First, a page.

© Aaron Doster-USA TODAY Sports

NCAA's College Basketball Committee will waste its time and ours

The Kent Sterling Show
October 12, 2017 - 10:38 am

It would be nice if college basketball could move past the cheating that unnecessarily taints the game, but if the construct of the committee empaneled but the NCAA to study and correct corruption is any indicator, it will never happen.

NCAA president Mark Emmert announced the formation of the 14-person committee yesterday, and it lacks one very important component - the presence of those who have corrupted the game.

If you want to catch a crook, you need to employ one.  The FBI became very good at catching forgers when it hired Frank Abignale, one of the world's best forgers.

Good and decent people don't think like thieves.  They can't understand the whys of corruption, and so they are the worst candidates to fix it.  Those who circumvent and break rules to accomplish their goals - both in basketball and finance - must be a part of identifying and fixing the issues facing college basketball.

One issue that must be addressed by the committee is that very few people are complaining about the way college basketball currently works.  Yes, shoe companies who invest millions in universities pay the families of players to steer them to programs.  Yes, coaches take money from agents to steer players to agents.  Yes, parents of players sell the services of their children to the highest bidder.  Yes, school officials turn a blind eye to corruption as long as seats are filled, TV ratings are good, and application rates are through the roof.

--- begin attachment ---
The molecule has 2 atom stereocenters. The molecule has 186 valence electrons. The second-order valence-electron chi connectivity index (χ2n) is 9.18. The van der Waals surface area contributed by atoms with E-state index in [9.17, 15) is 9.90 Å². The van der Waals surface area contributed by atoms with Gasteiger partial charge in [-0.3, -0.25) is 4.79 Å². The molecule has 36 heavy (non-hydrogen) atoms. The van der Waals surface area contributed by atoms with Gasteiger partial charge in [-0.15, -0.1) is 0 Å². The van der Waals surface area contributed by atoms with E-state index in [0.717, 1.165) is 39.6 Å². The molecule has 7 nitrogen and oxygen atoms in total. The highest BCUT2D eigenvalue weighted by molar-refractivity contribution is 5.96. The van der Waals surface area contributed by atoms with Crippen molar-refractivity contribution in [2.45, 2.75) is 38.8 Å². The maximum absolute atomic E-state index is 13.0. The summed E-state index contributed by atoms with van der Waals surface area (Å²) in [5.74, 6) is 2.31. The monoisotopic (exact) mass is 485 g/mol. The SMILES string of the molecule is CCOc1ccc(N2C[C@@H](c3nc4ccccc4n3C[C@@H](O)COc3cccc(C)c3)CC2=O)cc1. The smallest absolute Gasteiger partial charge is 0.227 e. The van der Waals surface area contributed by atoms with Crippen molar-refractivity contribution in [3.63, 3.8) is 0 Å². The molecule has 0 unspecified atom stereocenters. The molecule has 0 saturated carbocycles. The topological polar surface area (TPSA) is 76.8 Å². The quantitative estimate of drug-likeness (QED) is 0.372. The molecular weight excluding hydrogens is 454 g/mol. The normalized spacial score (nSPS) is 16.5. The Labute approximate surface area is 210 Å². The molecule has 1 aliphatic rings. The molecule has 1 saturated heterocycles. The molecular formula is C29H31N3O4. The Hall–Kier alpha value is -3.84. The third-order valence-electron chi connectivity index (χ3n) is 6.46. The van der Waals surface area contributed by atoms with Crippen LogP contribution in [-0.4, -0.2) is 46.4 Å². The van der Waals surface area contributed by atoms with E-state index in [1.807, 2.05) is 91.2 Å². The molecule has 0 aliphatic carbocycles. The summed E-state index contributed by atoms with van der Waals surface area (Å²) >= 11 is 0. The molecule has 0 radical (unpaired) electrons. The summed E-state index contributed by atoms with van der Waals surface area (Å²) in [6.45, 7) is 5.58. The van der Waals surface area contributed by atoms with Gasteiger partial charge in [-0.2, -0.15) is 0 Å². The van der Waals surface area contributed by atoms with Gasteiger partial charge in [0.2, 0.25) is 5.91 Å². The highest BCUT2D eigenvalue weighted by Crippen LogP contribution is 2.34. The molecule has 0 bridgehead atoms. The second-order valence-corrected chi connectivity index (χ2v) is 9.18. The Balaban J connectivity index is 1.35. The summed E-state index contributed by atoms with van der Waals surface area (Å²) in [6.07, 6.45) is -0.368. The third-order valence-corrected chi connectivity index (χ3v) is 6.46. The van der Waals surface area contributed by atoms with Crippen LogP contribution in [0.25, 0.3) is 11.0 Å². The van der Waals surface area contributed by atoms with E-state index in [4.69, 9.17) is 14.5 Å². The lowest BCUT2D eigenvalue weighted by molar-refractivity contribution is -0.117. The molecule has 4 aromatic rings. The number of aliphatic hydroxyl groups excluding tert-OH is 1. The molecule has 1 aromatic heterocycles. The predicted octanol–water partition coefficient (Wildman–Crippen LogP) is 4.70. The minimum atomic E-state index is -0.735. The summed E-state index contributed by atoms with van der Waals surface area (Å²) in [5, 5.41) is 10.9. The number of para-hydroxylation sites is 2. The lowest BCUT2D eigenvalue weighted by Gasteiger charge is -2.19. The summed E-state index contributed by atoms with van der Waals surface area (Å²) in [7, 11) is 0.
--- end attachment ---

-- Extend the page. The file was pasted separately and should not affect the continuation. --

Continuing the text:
All of it's true, and it has been for 30+ years.  And who is complaining?  Coaches from underfunded mid-majors who can't compete for recruits because their pockets are empty.  Other than that, crickets.

Fans still show up, buy swag, and cheer for their alma mater.

This committee of do-gooders will recommend solutions to what only a very few people understand as a problem.  The pious and well-intentioned gang of 14 will meet for hours and days and weeks, recommend rule changes, and then disband.  University presidents will water down their reforms, and business will continue as usual because business as usual working just fine.

Schools are not going to forego the shoe company cash.  Conferences will continue to welcome media money.  Coaches will continue to comprise the most overpaid profession in the history of global commerce.  Contributions to student-athletes will continue to be comparatively paltry.

The guys with the money will continue to protect their fiefdom because reform will put in question their wealth, and no one does the right thing if it costs them money.  

Emmert, who is paid nearly $2,000,000 per year to run the NCAA, understands that as well as anyone.

And so the committee will provide nothing of consequence minus an answer by Emmert to the question, "What are you doing to clean up college basketball?"

That's all Emmert needs in order to keep his job and his wealth.


Comments ()